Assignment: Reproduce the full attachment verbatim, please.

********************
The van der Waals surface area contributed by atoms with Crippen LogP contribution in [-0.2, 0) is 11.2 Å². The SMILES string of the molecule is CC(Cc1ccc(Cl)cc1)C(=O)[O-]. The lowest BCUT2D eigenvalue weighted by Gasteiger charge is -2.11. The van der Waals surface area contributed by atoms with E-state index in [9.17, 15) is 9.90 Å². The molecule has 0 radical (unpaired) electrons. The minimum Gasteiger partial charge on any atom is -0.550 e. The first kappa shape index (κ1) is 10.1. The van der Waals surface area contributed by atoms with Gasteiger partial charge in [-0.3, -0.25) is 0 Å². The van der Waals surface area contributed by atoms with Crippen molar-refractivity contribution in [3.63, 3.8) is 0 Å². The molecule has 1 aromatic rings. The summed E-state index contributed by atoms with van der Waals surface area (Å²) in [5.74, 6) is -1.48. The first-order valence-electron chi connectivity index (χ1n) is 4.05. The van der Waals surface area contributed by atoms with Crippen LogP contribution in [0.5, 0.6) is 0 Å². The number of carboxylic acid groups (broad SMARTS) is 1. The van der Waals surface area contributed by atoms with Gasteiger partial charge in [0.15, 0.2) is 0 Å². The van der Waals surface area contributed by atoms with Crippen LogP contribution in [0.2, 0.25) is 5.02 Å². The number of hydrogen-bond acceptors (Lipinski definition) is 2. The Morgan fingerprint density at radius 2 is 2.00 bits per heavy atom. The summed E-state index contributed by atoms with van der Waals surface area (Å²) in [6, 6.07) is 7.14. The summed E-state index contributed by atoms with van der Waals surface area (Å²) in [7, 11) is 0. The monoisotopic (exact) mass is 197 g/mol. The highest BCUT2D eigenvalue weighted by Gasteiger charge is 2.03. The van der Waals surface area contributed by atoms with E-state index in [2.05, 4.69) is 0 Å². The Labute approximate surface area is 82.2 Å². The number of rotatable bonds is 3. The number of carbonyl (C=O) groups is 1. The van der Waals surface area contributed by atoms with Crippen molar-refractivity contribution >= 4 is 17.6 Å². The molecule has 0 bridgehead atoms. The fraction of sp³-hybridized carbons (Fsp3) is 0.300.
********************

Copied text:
The van der Waals surface area contributed by atoms with Crippen LogP contribution in [-0.2, 0) is 11.2 Å². The SMILES string of the molecule is CC(Cc1ccc(Cl)cc1)C(=O)[O-]. The lowest BCUT2D eigenvalue weighted by Gasteiger charge is -2.11. The van der Waals surface area contributed by atoms with E-state index in [9.17, 15) is 9.90 Å². The molecule has 0 radical (unpaired) electrons. The minimum Gasteiger partial charge on any atom is -0.550 e. The first kappa shape index (κ1) is 10.1. The van der Waals surface area contributed by atoms with Gasteiger partial charge in [-0.3, -0.25) is 0 Å². The van der Waals surface area contributed by atoms with Crippen molar-refractivity contribution in [3.63, 3.8) is 0 Å². The molecule has 1 aromatic rings. The summed E-state index contributed by atoms with van der Waals surface area (Å²) in [5.74, 6) is -1.48. The first-order valence-electron chi connectivity index (χ1n) is 4.05. The van der Waals surface area contributed by atoms with Crippen LogP contribution in [0.5, 0.6) is 0 Å². The number of carboxylic acid groups (broad SMARTS) is 1. The van der Waals surface area contributed by atoms with Gasteiger partial charge in [0.15, 0.2) is 0 Å². The van der Waals surface area contributed by atoms with Crippen LogP contribution in [0.2, 0.25) is 5.02 Å². The number of hydrogen-bond acceptors (Lipinski definition) is 2. The Morgan fingerprint density at radius 2 is 2.00 bits per heavy atom. The summed E-state index contributed by atoms with van der Waals surface area (Å²) in [6, 6.07) is 7.14. The summed E-state index contributed by atoms with van der Waals surface area (Å²) in [7, 11) is 0. The monoisotopic (exact) mass is 197 g/mol. The highest BCUT2D eigenvalue weighted by Gasteiger charge is 2.03. The van der Waals surface area contributed by atoms with E-state index in [2.05, 4.69) is 0 Å². The Labute approximate surface area is 82.2 Å². The number of rotatable bonds is 3. The number of carbonyl (C=O) groups is 1. The van der Waals surface area contributed by atoms with Crippen molar-refractivity contribution >= 4 is 17.6 Å². The molecule has 0 bridgehead atoms. The fraction of sp³-hybridized carbons (Fsp3) is 0.300.